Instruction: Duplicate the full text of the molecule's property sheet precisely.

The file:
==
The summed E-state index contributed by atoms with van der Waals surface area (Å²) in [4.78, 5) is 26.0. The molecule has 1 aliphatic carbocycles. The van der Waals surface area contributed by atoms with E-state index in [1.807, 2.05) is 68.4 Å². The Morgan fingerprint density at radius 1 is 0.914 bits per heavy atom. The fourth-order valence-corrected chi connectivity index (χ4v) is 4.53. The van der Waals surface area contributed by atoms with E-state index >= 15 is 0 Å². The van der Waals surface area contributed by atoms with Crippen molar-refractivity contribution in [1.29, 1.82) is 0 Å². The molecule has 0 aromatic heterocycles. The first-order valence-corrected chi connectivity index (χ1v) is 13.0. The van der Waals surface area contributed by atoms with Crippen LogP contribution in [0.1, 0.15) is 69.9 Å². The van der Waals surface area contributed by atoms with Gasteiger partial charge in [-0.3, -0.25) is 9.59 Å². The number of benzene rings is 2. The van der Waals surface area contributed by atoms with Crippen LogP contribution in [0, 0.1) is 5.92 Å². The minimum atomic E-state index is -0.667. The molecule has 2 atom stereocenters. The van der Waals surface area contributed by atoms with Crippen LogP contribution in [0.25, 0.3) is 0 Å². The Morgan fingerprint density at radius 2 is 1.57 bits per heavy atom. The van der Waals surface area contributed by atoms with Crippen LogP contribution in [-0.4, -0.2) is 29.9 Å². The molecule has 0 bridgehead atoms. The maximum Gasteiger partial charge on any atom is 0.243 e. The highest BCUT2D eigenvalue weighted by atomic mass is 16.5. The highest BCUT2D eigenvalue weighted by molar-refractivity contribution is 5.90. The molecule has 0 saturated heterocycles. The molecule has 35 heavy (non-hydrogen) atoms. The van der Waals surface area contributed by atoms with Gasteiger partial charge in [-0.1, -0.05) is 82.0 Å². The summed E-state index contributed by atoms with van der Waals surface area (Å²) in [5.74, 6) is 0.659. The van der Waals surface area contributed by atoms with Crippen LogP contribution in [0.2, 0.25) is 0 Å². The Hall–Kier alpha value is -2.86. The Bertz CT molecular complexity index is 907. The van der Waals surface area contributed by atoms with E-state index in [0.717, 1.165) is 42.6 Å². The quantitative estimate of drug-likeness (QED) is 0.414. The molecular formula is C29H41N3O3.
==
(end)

The summed E-state index contributed by atoms with van der Waals surface area (Å²) in [4.78, 5) is 26.0. The molecule has 1 aliphatic carbocycles. The van der Waals surface area contributed by atoms with E-state index in [1.807, 2.05) is 68.4 Å². The Morgan fingerprint density at radius 1 is 0.914 bits per heavy atom. The fourth-order valence-corrected chi connectivity index (χ4v) is 4.53. The van der Waals surface area contributed by atoms with E-state index >= 15 is 0 Å². The van der Waals surface area contributed by atoms with Crippen molar-refractivity contribution in [1.29, 1.82) is 0 Å². The molecule has 0 aromatic heterocycles. The first-order valence-corrected chi connectivity index (χ1v) is 13.0. The van der Waals surface area contributed by atoms with Crippen LogP contribution in [0.1, 0.15) is 69.9 Å². The van der Waals surface area contributed by atoms with Gasteiger partial charge in [-0.3, -0.25) is 9.59 Å². The number of benzene rings is 2. The van der Waals surface area contributed by atoms with Crippen LogP contribution in [0, 0.1) is 5.92 Å². The minimum atomic E-state index is -0.667. The molecule has 2 atom stereocenters. The van der Waals surface area contributed by atoms with Crippen LogP contribution in [0.25, 0.3) is 0 Å². The Morgan fingerprint density at radius 2 is 1.57 bits per heavy atom. The van der Waals surface area contributed by atoms with Crippen LogP contribution in [-0.4, -0.2) is 29.9 Å². The molecule has 0 bridgehead atoms. The maximum Gasteiger partial charge on any atom is 0.243 e. The highest BCUT2D eigenvalue weighted by atomic mass is 16.5. The highest BCUT2D eigenvalue weighted by molar-refractivity contribution is 5.90. The molecule has 0 saturated heterocycles. The molecule has 35 heavy (non-hydrogen) atoms. The van der Waals surface area contributed by atoms with Gasteiger partial charge in [-0.1, -0.05) is 82.0 Å². The summed E-state index contributed by atoms with van der Waals surface area (Å²) in [5.74, 6) is 0.659. The van der Waals surface area contributed by atoms with Crippen LogP contribution in [0.2, 0.25) is 0 Å². The Hall–Kier alpha value is -2.86. The Bertz CT molecular complexity index is 907. The van der Waals surface area contributed by atoms with E-state index in [0.717, 1.165) is 42.6 Å². The quantitative estimate of drug-likeness (QED) is 0.414. The molecular formula is C29H41N3O3.